PlayStation 3 Still In Its Prime
Probably a larger problem is the fact that the PlayStation 3 still has a lot of life in it and the next PlayStation will likely not have backwards compatibility. In the past, Sony has touted its “10 year life cycle” for its products, so the PlayStation 3, released back in November 2006 with a new remodel just released in late 2012, has a good 3-4 years ahead of it. Game developers mostly agree with God of War: Ascension, Grand Theft Auto 5, Final Fantasy Versus XIII, The Last of Us, Beyond: Two Souls, Metal Gear Solid: Ground Zeroes, and more still to be released over the next couple of years. There is a large chance that the next PlayStation will not have backwards compatibility with the PlayStation 3 library since it will use an AMD processor. The chances that the AMD processor can recreate what the Cell processor does is highly unlikely. With so many AAA titles still on the horizon for PlayStation 3, it will be unlikely that gamers will be ready to spend their hard earned money on a new console. This will be exasperated by a potentially weak line up of new games at launch that will be different enough from what PlayStation 3, Xbox 360, and Wii U games currently provide.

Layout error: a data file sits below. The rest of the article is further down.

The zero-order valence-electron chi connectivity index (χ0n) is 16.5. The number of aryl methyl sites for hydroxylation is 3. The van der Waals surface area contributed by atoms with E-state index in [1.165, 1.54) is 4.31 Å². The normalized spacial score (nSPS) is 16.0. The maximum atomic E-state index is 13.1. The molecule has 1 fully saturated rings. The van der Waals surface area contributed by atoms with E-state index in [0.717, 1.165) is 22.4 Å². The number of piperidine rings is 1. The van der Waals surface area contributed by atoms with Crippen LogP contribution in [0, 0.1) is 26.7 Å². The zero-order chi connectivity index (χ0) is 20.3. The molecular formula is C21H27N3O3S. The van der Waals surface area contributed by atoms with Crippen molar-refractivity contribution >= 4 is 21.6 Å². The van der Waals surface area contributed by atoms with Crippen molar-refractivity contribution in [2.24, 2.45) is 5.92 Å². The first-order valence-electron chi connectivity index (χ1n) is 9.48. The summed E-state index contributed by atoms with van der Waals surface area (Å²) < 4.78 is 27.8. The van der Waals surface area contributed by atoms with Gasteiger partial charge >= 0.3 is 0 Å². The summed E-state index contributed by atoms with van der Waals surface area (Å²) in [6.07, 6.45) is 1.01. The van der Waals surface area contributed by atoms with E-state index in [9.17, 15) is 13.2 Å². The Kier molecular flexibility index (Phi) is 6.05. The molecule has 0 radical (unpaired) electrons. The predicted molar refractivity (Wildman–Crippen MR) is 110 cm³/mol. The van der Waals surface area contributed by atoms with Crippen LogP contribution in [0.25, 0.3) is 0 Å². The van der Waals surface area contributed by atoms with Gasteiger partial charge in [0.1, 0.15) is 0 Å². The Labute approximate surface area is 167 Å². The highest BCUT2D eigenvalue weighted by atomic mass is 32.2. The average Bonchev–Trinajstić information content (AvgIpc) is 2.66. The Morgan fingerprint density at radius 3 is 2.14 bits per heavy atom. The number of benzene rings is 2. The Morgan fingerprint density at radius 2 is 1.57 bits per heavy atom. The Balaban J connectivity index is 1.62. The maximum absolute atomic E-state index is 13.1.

In addition, the PlayStation 3 has become synonymous with HD remakes of beloved games. Many franchises such as Metal Gear Solid, Devil May Cry, ICO, Shadow of the Colossus, Zone of the Enders, and more have all been reborn in HD on the PlayStation 3. Many more including Final Fantasy X and Kingdom Hearts are set to show up as HD remakes for the console. Gamers will want to be able to play these games into the next generation and will feel particularly burned by the lack of backwards compatibility. In response, they will put off purchasing the new console.
On the other hand, most of the games coming out at this stage of the console life cycle are known sequels to well-established franchises except for The Last of Us, created by Uncharted developer Naughty Dog, and Beyond: Two Souls. Ubisoft’s CEO went on record to say that new consoles are needed to “ignite innovation.” A new console is just what some game developers need to both create brand new games and continue to innovate the tried and true franchises.
Are video gamers ready to pay money for a new PlayStation console? That is the ultimate question here. Over at GameFAQs, a recent poll of their visitors say a majority (39.42%, 17,258 users) were not interested in buying neither the Orbis or Durango within the first year. There is some hope though: the next highest choice was in favor of Sony’s next generation offering, coming in with 24.14% of the votes. In the end, Sony is taking a huge gambit with releasing its next PlayStation because many gamers will not be ready to spend money on a new console that won’t have different enough games and many new games, including beloved remakes, will not be playable on this new console. For Sony, though, it is a gambit it needs to take and one that it hopes will payoff sooner than later.